Friday, September 13, 2013


Opponents of expansion ask judge to block implementation of new law
Phoenix, AZ—Thirty-six Arizona state legislators and three concerned citizens have sued Governor Jan Brewer over the unconstitutional expansion of the Obamacare Medicaid program passed by the Legislature earlier this year, asking a judge to block implementation of the new law.
In a lawsuit filed by the Goldwater Institute in Maricopa County Superior Court Thursday, plaintiffs argue that the recent expansion of the Obamacare Medicaid program led by Governor Brewer violated Proposition 108, a constitutional protection passed by Arizona voters in 1992 to require a two-thirds majority of legislators whenever levying a tax increase. The lawsuit also asserts that the legislation expanding the Obamacare Medicaid mandate violates state separation-of-powers doctrine.
This June, Governor Brewer called legislators into a surprise special session to approve an expansion of Arizona’s Medicaid program (AHCCCS) under Obamacare. Thanks to the 2012 U.S. Supreme Court decision on the federal health care law, states are no longer required to expand Medicaid programs under the law. Still, Governor Brewer and key allies urged lawmakers to pass expansion, despite previous experience with Medicaid legislation in which cost estimates to expand the program exceeded projections by nearly 400% each year.
To fund Arizona’s obligations, supporters of expansion opted to charge hospitals a mandatory provider tax. In order to qualify for funding, federal law requires Arizona to collect the tax from hospitals regardless of whether they accept Medicaid payments. When Governor Brewer and key allies realized they were unable to muster the two-thirds majority required by the Arizona state constitution to pass expansion, they attempted to dodge Prop 108’s requirements by surrendering the Legislature’s taxing power to the director of AHCCCS, an unelected bureaucrat.
The Obamacare Medicaid expansion—and the provider tax that will fund it—passed both state legislative bodies with little more than a simple majority vote, falling short of the constitutionally required minimum necessary to approve a new tax. Structurally, the expansion also violated critical separation-of-powers provisions by relinquishing the taxing power to the AHCCS chief, who is now empowered to set tax rates and give exemptions to select hospitals.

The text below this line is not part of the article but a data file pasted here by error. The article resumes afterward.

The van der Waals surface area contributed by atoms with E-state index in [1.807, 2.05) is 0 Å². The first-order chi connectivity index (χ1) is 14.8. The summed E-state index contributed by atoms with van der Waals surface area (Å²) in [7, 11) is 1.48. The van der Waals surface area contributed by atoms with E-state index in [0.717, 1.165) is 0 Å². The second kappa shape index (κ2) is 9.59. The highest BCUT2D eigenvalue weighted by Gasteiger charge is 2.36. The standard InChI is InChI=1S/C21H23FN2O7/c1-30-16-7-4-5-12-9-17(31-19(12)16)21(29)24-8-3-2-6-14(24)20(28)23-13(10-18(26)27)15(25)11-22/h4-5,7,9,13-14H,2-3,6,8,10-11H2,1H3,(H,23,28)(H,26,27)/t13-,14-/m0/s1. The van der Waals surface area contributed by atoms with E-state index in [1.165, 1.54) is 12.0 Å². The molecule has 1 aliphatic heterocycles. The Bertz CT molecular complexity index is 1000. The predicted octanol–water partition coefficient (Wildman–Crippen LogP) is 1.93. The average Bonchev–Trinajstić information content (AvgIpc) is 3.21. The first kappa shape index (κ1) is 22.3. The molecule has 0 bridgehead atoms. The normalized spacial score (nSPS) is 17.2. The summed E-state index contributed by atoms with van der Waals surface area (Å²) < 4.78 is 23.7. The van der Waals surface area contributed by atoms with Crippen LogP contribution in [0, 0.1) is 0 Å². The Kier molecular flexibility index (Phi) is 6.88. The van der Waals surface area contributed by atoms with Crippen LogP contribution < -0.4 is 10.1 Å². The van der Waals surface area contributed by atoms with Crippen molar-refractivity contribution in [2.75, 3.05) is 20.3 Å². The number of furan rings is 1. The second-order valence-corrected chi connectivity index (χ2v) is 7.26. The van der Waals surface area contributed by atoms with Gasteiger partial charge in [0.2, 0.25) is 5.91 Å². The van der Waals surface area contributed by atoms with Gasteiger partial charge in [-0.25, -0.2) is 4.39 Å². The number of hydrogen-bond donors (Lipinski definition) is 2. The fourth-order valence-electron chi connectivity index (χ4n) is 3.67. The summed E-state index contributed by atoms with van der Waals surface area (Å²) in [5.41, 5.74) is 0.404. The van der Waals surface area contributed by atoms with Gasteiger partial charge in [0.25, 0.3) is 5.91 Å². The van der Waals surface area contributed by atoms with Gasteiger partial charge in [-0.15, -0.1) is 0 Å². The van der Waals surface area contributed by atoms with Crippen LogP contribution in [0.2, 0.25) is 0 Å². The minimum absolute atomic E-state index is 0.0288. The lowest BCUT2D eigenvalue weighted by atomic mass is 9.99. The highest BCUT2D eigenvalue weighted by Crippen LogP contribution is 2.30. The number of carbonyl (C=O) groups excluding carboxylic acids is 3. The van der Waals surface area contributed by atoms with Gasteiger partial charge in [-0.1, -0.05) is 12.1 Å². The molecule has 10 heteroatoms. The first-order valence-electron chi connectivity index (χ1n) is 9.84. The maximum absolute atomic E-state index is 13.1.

“This is exactly the sort of scenario that Prop 108 was designed to prevent,” said Christina Sandefur, one of the Goldwater Institute attorneys leading the case. “By enacting a tax without the two-thirds majority required by our Constitution, the state has disenfranchised citizens whose representatives opposed the tax. Legislators are beholden to their constituents, but bureaucrats have no such accountability.”
The Obamacare Medicaid expansion marks the first time that the Legislature has directly raised taxes since Prop 108’s passage in 1992, an indication of the constitutional protection’s strength when followed.
“If this bill is not stopped, a dangerous precedent will have been set that extends far beyond Medicaid expansion,” said Sandefur. “Blocking implementation of this law is critical to preserving the democratic protections Arizonans have enshrined in their constitution.”
To schedule an interview, please call Communications Director Lucy Caldwell at (602) 633-8986 or email

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